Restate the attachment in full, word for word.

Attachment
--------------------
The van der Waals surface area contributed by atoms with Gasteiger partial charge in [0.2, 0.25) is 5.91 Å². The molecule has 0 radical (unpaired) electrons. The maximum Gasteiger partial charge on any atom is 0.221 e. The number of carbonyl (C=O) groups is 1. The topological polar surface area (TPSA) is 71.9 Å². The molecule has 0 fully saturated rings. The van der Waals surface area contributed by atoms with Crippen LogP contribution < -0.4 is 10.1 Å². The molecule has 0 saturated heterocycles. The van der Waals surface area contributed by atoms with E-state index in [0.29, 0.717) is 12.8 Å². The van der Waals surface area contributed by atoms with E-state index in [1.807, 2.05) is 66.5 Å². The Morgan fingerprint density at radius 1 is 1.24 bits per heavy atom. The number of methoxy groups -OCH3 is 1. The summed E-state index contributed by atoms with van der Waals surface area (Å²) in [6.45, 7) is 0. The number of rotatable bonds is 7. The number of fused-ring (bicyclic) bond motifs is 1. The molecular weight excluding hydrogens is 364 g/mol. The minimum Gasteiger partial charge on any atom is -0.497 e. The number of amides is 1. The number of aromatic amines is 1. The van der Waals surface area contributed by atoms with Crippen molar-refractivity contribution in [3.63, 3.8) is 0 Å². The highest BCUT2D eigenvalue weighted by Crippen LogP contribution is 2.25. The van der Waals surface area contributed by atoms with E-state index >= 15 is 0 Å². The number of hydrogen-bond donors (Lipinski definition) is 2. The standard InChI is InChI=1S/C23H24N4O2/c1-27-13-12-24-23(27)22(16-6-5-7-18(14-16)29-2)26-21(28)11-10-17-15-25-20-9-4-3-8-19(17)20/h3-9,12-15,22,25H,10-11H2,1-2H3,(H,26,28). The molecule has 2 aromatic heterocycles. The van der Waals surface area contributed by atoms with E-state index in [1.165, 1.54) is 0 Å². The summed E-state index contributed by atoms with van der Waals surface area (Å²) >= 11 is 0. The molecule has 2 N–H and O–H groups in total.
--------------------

The van der Waals surface area contributed by atoms with Gasteiger partial charge in [0.2, 0.25) is 5.91 Å². The molecule has 0 radical (unpaired) electrons. The maximum Gasteiger partial charge on any atom is 0.221 e. The number of carbonyl (C=O) groups is 1. The topological polar surface area (TPSA) is 71.9 Å². The molecule has 0 fully saturated rings. The van der Waals surface area contributed by atoms with Crippen LogP contribution < -0.4 is 10.1 Å². The molecule has 0 saturated heterocycles. The van der Waals surface area contributed by atoms with E-state index in [0.29, 0.717) is 12.8 Å². The van der Waals surface area contributed by atoms with E-state index in [1.807, 2.05) is 66.5 Å². The Morgan fingerprint density at radius 1 is 1.24 bits per heavy atom. The number of methoxy groups -OCH3 is 1. The summed E-state index contributed by atoms with van der Waals surface area (Å²) in [6.45, 7) is 0. The number of rotatable bonds is 7. The number of fused-ring (bicyclic) bond motifs is 1. The molecular weight excluding hydrogens is 364 g/mol. The minimum Gasteiger partial charge on any atom is -0.497 e. The number of amides is 1. The number of aromatic amines is 1. The van der Waals surface area contributed by atoms with Crippen molar-refractivity contribution in [3.63, 3.8) is 0 Å². The highest BCUT2D eigenvalue weighted by Crippen LogP contribution is 2.25. The van der Waals surface area contributed by atoms with E-state index >= 15 is 0 Å². The number of hydrogen-bond donors (Lipinski definition) is 2. The standard InChI is InChI=1S/C23H24N4O2/c1-27-13-12-24-23(27)22(16-6-5-7-18(14-16)29-2)26-21(28)11-10-17-15-25-20-9-4-3-8-19(17)20/h3-9,12-15,22,25H,10-11H2,1-2H3,(H,26,28). The molecule has 2 aromatic heterocycles. The van der Waals surface area contributed by atoms with E-state index in [1.165, 1.54) is 0 Å². The summed E-state index contributed by atoms with van der Waals surface area (Å²) >= 11 is 0. The molecule has 2 N–H and O–H groups in total.